A 38-year-old Camarillo man was charged in the killing of a Honduran immigrant after police learned he was using the dead man’s debit card, according to Ventura County officials.
Rotherie Durell Foster was charged Wednesday with the murder of 35-year-old José Antonio Velásquez, who was last seen July 27 and reported missing three days later, according to the Ventura County district attorney’s office.
Foster was arrested in August on fraud charges when investigators learned that after Velásquez was reported missing, Foster used Velásquez’s debit card and checking account at gas stations, retail businesses and a deli in Los Angeles County. Hikers discovered Velásquez’s body in October off Mulholland Drive in the Santa Monica Mountains, according to prosecutors. He had been shot multiple times.
Prosecutors say the murder was carried out for financial gain.
For the record:
9:00 p.m. Jan. 19, 2023A previous version of this story said Rotherie Foster served 21 years in prison for a voluntary manslaughter charge in 2000 and a later assault charge. He served 16 years in prison after being sentenced for manslaughter in 2002 and assault in 2004, and he was released on parole in 2018.
Around the time of the killing, Foster was arrested as a felon in possession of a 9-millimeter handgun, Ventura Dist. Atty. Erik Nasarenko announced during a news conference. Foster previously served 16 years in prison for voluntary manslaughter and assault, authorities said.
Velásquez and Foster worked as plumbers in Ventura County and knew each other. Initially, Velásquez was reported as a missing person, but then investigators learned about the unauthorized use of his debit card and checking account.
Velásquez, a native of Tegucigalpa, Honduras, settled in Simi Valley in 2016, where he also worked as a plumber. In October 2021, he obtained his general contractor’s license and eventually moved into his own apartment in Camarillo.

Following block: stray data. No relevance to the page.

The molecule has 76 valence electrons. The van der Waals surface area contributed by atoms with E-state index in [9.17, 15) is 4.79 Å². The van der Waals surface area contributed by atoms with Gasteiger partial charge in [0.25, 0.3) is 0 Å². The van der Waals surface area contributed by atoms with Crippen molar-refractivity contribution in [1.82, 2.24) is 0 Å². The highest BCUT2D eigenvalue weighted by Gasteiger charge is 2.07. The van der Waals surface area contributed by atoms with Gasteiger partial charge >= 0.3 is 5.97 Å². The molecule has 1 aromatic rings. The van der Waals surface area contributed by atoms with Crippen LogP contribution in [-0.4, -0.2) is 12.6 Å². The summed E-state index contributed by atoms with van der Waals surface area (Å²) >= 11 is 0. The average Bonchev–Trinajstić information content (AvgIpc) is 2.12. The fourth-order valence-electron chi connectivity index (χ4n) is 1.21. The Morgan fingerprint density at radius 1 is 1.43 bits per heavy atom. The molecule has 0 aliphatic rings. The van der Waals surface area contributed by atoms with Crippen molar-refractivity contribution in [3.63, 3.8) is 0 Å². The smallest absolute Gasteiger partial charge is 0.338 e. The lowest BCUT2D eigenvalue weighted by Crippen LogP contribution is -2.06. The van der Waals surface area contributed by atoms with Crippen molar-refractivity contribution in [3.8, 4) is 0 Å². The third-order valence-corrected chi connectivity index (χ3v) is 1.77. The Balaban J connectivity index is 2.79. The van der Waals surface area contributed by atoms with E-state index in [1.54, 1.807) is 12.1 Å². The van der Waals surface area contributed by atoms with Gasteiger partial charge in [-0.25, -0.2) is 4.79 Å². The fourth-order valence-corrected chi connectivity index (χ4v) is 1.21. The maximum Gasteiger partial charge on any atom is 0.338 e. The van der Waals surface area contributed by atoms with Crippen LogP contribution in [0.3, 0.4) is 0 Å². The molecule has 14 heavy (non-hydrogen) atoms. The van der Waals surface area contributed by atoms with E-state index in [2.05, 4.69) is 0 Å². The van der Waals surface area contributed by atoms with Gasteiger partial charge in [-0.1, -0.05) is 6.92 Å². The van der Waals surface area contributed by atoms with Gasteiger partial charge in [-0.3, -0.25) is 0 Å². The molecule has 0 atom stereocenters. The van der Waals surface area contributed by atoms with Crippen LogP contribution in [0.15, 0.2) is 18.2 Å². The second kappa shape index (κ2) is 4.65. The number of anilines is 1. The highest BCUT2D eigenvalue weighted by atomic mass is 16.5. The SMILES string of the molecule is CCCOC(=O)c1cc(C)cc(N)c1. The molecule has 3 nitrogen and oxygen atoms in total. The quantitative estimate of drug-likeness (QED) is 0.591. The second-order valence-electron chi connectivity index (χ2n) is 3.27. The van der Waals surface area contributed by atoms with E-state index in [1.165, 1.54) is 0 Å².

He was reported missing after not answering his phone, according to family members who spoke with The Times. His last known location was near Janss Marketplace in Thousand Oaks on July 27, where he met with some friends for beer.
Authorities found Velásquez’s work van Aug. 1, about four miles from Janss Marketplace.
Family and friends had held several vigils for Velásquez, who had left Honduras when he was 15 and was a recipient of the federal Deferred Action for Childhood Arrivals program.
The afternoon he went missing, Velásquez spoke on the phone with his mother, Rita Maldonado, who lives in Virginia. He had just moved into his Camarillo apartment, Maldonado said. He told his mother he was happy and doing well, and that work was keeping him busy.
“This has been my dream, I found it,” Maldonado said her son told her.
In 2002, Foster was sentenced to 16 years in prison for voluntary manslaughter when he was a juvenile, according to prosecutors. He was sentenced again in 2004 for two counts of assault, according to the California Department of Corrections and Rehabilitation, but in 2018, he was released on parole supervision and in November 2020 was discharged from parole after serving his sentence.
Foster was charged with 11 counts on Wednesday, including murder with a special circumstance, being a felon in possession of a firearm, seven counts of identity theft and two counts of forgery.
“This was a person with a promising and a bright future,” Nasarenko said of Velásquez.
Foster will be arraigned Feb. 17 and prosecutors will ask that no bail be granted.
Times staff writers Soudi Jiménez and Alexandra Petri contributed to this story.